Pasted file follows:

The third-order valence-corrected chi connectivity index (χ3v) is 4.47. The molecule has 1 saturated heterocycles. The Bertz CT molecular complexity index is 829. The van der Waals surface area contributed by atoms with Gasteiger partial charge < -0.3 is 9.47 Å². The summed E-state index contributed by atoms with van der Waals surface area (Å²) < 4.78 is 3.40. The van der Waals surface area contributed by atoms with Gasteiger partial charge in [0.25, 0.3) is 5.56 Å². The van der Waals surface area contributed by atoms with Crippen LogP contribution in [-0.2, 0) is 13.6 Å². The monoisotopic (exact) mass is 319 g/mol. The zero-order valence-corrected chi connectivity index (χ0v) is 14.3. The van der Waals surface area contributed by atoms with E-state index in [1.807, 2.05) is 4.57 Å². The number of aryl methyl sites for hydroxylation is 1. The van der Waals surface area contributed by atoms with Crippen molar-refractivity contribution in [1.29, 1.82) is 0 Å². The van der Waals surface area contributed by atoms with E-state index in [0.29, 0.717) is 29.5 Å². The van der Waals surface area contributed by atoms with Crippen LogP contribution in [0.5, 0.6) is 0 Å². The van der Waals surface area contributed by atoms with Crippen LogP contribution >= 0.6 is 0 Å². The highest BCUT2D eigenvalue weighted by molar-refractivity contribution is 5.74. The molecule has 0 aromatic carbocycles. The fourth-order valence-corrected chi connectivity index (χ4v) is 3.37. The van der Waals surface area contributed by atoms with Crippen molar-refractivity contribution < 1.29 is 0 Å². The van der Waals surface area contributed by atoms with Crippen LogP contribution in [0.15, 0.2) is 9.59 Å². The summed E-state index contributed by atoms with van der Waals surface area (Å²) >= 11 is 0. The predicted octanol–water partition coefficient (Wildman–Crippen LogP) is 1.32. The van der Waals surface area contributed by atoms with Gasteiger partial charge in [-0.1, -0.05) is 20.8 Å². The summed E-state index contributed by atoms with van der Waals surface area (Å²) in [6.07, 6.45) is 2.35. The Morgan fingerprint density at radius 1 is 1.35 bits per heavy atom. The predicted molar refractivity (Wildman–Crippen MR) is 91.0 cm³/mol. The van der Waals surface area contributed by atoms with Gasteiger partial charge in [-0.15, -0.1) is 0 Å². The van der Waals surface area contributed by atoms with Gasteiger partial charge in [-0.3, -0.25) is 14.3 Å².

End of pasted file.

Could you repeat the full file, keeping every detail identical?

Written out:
The third-order valence-corrected chi connectivity index (χ3v) is 4.47. The molecule has 1 saturated heterocycles. The Bertz CT molecular complexity index is 829. The van der Waals surface area contributed by atoms with Gasteiger partial charge < -0.3 is 9.47 Å². The summed E-state index contributed by atoms with van der Waals surface area (Å²) < 4.78 is 3.40. The van der Waals surface area contributed by atoms with Gasteiger partial charge in [0.25, 0.3) is 5.56 Å². The van der Waals surface area contributed by atoms with Crippen LogP contribution in [-0.2, 0) is 13.6 Å². The monoisotopic (exact) mass is 319 g/mol. The zero-order valence-corrected chi connectivity index (χ0v) is 14.3. The van der Waals surface area contributed by atoms with E-state index in [1.807, 2.05) is 4.57 Å². The number of aryl methyl sites for hydroxylation is 1. The van der Waals surface area contributed by atoms with Crippen molar-refractivity contribution in [1.29, 1.82) is 0 Å². The van der Waals surface area contributed by atoms with E-state index in [0.29, 0.717) is 29.5 Å². The van der Waals surface area contributed by atoms with Crippen LogP contribution in [0.5, 0.6) is 0 Å². The van der Waals surface area contributed by atoms with Crippen LogP contribution >= 0.6 is 0 Å². The highest BCUT2D eigenvalue weighted by molar-refractivity contribution is 5.74. The molecule has 0 aromatic carbocycles. The fourth-order valence-corrected chi connectivity index (χ4v) is 3.37. The van der Waals surface area contributed by atoms with Crippen molar-refractivity contribution < 1.29 is 0 Å². The van der Waals surface area contributed by atoms with Crippen LogP contribution in [0.15, 0.2) is 9.59 Å². The summed E-state index contributed by atoms with van der Waals surface area (Å²) >= 11 is 0. The predicted octanol–water partition coefficient (Wildman–Crippen LogP) is 1.32. The van der Waals surface area contributed by atoms with Gasteiger partial charge in [-0.1, -0.05) is 20.8 Å². The summed E-state index contributed by atoms with van der Waals surface area (Å²) in [6.07, 6.45) is 2.35. The Morgan fingerprint density at radius 1 is 1.35 bits per heavy atom. The predicted molar refractivity (Wildman–Crippen MR) is 91.0 cm³/mol. The van der Waals surface area contributed by atoms with Gasteiger partial charge in [-0.15, -0.1) is 0 Å². The van der Waals surface area contributed by atoms with Gasteiger partial charge in [-0.3, -0.25) is 14.3 Å².